Notes: Smoltz comfortable at own pace
Veteran uses simulated game to get feel for offspeed pitches
LAKE BUENA VISTA, Fla. -- While beginning his behind-the-scenes Spring Training preparations on one of the back fields at Disney's Wide World of Sports complex on Friday morning, John Smoltz found comfort with some offspeed pitches and the freedom of a simulated game.
"I'm just going to keep doing the things that I want to do," Smoltz said after throwing 42 pitches in the simulated two-inning outing that might have included seven outs.
Smoltz's plan is to spend the next few weeks preparing himself away from the Grapefruit League scene, where he likely wouldn't be able to harness his competitive nature. This personally devised plan was wholeheartedly approved by Braves manager Bobby Cox, who says Sandy Koufax, Don Drysdale and many great pitchers from yesteryear prepared for seasons in this same manner.
"I just create what I want to create," Smoltz said. "My plan is to go out and find my arm slot and those pitches that I've talked about."
Those pitches Smoltz has talked about over the past few weeks are his changeup, curveball and two-seam fastball. All were on display during this simulated game that was staged against Brayan Pena, Javier Guzman, Brent Lillibridge and Diory Hernandez.
Realizing the need to add some offspeed pitches as he nears his 41st birthday, Smoltz is looking to find the feel necessary to throw each of these pitches. The veteran feels his career-long struggles with these pitches are a product of the fact that he does everything with maximum effort.
In this simulated setting, he felt comfortable throwing a series of curveballs to Pena after getting ahead 0-2. Smoltz ended up walking him. But when the curveball proved much more effective later in the afternoon, his ability to continue tinkering with it, without consequence, proved beneficial.
Smoltz, who joked he should wear a shock collar that would activate every time he throws a pitch max effort this year, was also pleased with the sink he got on his two-seam fastball and changeup.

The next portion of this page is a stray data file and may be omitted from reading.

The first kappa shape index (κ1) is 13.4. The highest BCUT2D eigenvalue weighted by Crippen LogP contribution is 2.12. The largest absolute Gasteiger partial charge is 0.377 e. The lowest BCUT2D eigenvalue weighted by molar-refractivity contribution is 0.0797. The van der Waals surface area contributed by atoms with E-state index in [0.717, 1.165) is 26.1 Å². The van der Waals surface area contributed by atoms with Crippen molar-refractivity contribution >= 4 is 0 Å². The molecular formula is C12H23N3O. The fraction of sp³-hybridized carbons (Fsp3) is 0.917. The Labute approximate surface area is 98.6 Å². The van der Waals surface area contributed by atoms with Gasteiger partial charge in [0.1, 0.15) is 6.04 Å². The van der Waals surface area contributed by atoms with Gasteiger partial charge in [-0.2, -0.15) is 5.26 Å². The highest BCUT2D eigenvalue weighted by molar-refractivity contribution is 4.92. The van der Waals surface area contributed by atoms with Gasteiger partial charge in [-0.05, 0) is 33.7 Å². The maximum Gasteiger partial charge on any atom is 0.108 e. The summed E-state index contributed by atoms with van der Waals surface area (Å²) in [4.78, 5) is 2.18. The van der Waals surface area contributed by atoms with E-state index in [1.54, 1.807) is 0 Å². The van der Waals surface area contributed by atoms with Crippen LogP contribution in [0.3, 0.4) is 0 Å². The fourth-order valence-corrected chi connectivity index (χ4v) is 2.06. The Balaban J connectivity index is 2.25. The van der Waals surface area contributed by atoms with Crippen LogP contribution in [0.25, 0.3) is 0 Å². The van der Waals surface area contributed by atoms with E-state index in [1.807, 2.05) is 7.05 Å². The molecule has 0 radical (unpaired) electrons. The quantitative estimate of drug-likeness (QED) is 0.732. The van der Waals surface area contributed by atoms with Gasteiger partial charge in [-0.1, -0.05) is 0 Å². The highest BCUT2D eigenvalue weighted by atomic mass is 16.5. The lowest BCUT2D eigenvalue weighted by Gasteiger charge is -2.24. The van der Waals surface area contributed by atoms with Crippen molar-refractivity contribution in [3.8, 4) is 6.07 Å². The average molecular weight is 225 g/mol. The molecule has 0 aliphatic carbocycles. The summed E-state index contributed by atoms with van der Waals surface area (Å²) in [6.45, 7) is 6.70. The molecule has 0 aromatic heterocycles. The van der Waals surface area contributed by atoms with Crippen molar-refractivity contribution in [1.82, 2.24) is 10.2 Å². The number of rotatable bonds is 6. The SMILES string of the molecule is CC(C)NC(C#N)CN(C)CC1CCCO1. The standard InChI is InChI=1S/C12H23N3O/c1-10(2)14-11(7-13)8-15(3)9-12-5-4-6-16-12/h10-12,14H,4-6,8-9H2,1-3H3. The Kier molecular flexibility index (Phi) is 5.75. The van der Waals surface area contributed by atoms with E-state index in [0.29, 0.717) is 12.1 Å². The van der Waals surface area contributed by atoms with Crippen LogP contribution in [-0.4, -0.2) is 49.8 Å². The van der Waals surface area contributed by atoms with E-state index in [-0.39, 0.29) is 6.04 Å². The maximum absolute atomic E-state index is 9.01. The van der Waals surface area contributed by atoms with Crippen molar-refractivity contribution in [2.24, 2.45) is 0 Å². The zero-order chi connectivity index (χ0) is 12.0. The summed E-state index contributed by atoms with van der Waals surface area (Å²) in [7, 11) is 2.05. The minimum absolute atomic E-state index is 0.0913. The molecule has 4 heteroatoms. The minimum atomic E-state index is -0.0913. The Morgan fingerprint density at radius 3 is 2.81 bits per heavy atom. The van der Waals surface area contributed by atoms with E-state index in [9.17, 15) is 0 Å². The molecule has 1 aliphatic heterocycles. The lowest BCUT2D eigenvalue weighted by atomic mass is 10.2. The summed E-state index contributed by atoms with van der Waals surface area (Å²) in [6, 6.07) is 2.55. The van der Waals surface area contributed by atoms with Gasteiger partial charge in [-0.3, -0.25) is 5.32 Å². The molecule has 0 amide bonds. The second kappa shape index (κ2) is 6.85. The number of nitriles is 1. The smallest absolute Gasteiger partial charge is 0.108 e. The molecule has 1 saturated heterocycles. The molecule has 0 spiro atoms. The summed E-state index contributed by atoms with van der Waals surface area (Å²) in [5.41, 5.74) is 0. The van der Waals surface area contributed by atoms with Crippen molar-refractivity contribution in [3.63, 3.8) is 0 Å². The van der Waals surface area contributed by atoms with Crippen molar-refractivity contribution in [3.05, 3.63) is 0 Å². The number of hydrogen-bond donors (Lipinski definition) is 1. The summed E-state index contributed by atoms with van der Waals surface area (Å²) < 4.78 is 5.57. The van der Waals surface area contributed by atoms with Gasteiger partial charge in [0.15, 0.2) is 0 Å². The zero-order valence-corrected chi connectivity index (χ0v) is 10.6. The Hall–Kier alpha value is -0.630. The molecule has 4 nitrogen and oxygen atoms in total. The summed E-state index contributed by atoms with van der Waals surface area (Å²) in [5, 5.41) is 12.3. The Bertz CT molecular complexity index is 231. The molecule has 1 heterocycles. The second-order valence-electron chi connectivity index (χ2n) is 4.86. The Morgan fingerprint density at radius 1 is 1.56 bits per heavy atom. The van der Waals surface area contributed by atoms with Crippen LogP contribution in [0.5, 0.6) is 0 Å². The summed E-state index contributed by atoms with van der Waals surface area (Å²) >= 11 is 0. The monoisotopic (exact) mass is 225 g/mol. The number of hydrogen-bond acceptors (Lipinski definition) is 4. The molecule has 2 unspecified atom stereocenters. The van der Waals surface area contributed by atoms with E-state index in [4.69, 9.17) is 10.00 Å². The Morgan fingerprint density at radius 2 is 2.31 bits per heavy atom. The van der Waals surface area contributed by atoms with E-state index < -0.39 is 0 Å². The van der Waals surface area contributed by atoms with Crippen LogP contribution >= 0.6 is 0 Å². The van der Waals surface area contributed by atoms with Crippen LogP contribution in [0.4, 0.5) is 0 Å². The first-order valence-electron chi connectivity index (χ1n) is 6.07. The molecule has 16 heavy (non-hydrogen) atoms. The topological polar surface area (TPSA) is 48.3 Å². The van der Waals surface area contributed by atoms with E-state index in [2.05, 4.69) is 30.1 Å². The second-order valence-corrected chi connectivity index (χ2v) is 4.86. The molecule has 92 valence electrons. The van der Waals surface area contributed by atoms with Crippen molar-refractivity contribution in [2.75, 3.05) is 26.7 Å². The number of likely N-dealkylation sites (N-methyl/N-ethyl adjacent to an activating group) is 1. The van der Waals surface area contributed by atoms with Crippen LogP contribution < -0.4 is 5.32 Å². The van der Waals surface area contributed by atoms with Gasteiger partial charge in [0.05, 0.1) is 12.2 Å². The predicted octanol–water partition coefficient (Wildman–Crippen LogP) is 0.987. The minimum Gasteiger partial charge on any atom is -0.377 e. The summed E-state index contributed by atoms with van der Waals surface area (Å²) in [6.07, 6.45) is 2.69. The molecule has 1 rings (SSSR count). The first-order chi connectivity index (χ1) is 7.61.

"I threw every pitch I have today, and I normally don't do that in a Spring Training game because it's too hard," said Smoltz, who will throw another simulated game on Wednesday and not appear in a Grapefruit League game before March 15.
Cox pleased with Jurrjens, Carlyle: Back on the main field at Disney's Wide World of Sports complex, the Braves claimed a 10-3 win over the Dodgers. Making his first appearance since being acquired via trade from the Tigers in October, Jair Jurrjens allowed one earned run and two hits in two innings.
"He's a good looking pitcher," Cox said. "Anybody who can locate the fastball like he can is going to win some games. At an early age, he's mastered that. I liked what I saw."
Jurrjens, who admitted he was nervous pitching for the first time since being acquired by the Braves, wasn't pleased with the bite of his slider. The only Dodger to score against him was Matt Kemp, who reached on an infield single after falling behind with an 0-2 count.
While Jurrjens has been widely mentioned as a top candidate for one of the final rotation spots, Buddy Carlyle has become a forgotten candidate. But the right-hander, who won eight games for Atlanta last year, impressed with two perfect innings that needed just 17 pitches on Friday.
"Buddy looked great," Cox said. "He located everything. He made some great pitches."
Javy's solid debut: Javy Lopez seemed to get the loudest ovation when Friday's lineups were announced, and he showed his appreciation by hitting a two-run homer off Esteban Loaiza in his first Grapefruit League at-bat of the season. Lopez, who previously played in Atlanta from 1993-2003, is bidding to be the backup catcher.
Lopez's only blunder came in the fifth inning, when he inadvertently signaled for shortstop Yunel Escobar and second baseman Kelly Johnson not to cover second base during an attempted steal. The miscommunication led to him throwing to an uncovered base when former Atlanta shortstop Rafael Furcal was racing into second.
"Javy had a great outing," Cox said. "He did a great job catching. The throw at second, he just got our signs messed up."
Twenty players signed: The Braves announced the signings of 20 non-arbitration-eligible players on Friday. Those signed were right-handed pitchers Manny Acosta, Blaine Boyer, Carlyle, Jairo Cueves, Jurrjens, Charlie Morton, Chris Resop, Zach Schreiber and Phil Stockman; left-handed pitchers Chuck James, Jo-Jo Reyes, Jeff Ridgway and Royce Ring; catcher Clint Sammons; outfielders Josh Anderson, Gregor Blanco and Brandon Jones; infielders Escobar, Kelly Johnson and Martin Prado.
Champion Stadium christened: Before Friday's game, Disney officially renamed the ballpark at their Wide World of Sports complex Champion Stadium. Champion, a popular athletic apparel company, has in-park signage around the scoreboard and on the visitors' dugout.
Up next: Tom Glavine will make his Grapefruit League season debut when he starts Saturday's 1:05 p.m. ET game against the Astros at Osceola County Stadium in Kissimmee, Fla. Glavine is returning to the Braves for the first time since signing with the Mets before the start of the 2003 season. The 41-year-old southpaw spent his first 16 Major League seasons with Atlanta.
The game will be broadcast on Gameday Audio and in the Atlanta area on WGST 640 AM and 94.9 The Bull.
Mark Bowman is a reporter for MLB.com. This story was not subject to the approval of Major League Baseball or its clubs.